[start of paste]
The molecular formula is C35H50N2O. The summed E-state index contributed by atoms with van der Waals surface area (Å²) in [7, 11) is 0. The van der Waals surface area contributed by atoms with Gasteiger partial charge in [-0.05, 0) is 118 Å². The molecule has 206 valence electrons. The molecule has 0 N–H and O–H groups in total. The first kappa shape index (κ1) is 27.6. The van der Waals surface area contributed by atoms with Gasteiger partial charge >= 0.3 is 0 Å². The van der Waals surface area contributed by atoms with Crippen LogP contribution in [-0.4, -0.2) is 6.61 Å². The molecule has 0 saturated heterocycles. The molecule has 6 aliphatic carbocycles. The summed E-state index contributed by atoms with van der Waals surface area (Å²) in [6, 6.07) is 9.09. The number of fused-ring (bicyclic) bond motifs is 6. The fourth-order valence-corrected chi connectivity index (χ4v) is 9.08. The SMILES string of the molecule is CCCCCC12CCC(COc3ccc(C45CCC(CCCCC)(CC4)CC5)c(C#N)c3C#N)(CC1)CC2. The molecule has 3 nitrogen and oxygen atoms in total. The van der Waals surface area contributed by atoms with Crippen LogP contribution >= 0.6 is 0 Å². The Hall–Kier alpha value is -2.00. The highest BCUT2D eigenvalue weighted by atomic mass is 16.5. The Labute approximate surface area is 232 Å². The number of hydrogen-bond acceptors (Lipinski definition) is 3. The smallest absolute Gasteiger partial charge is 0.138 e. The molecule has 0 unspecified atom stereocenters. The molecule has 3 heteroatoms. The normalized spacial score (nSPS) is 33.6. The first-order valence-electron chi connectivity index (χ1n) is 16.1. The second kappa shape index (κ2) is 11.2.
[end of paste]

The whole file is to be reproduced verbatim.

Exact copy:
The molecular formula is C35H50N2O. The summed E-state index contributed by atoms with van der Waals surface area (Å²) in [7, 11) is 0. The van der Waals surface area contributed by atoms with Gasteiger partial charge in [-0.05, 0) is 118 Å². The molecule has 206 valence electrons. The molecule has 0 N–H and O–H groups in total. The first kappa shape index (κ1) is 27.6. The van der Waals surface area contributed by atoms with Gasteiger partial charge >= 0.3 is 0 Å². The van der Waals surface area contributed by atoms with Crippen LogP contribution in [-0.4, -0.2) is 6.61 Å². The molecule has 0 saturated heterocycles. The molecule has 6 aliphatic carbocycles. The summed E-state index contributed by atoms with van der Waals surface area (Å²) in [6, 6.07) is 9.09. The number of fused-ring (bicyclic) bond motifs is 6. The fourth-order valence-corrected chi connectivity index (χ4v) is 9.08. The SMILES string of the molecule is CCCCCC12CCC(COc3ccc(C45CCC(CCCCC)(CC4)CC5)c(C#N)c3C#N)(CC1)CC2. The molecule has 3 nitrogen and oxygen atoms in total. The van der Waals surface area contributed by atoms with Crippen LogP contribution >= 0.6 is 0 Å². The Hall–Kier alpha value is -2.00. The highest BCUT2D eigenvalue weighted by atomic mass is 16.5. The Labute approximate surface area is 232 Å². The number of hydrogen-bond acceptors (Lipinski definition) is 3. The smallest absolute Gasteiger partial charge is 0.138 e. The molecule has 0 unspecified atom stereocenters. The molecule has 3 heteroatoms. The normalized spacial score (nSPS) is 33.6. The first-order valence-electron chi connectivity index (χ1n) is 16.1. The second kappa shape index (κ2) is 11.2.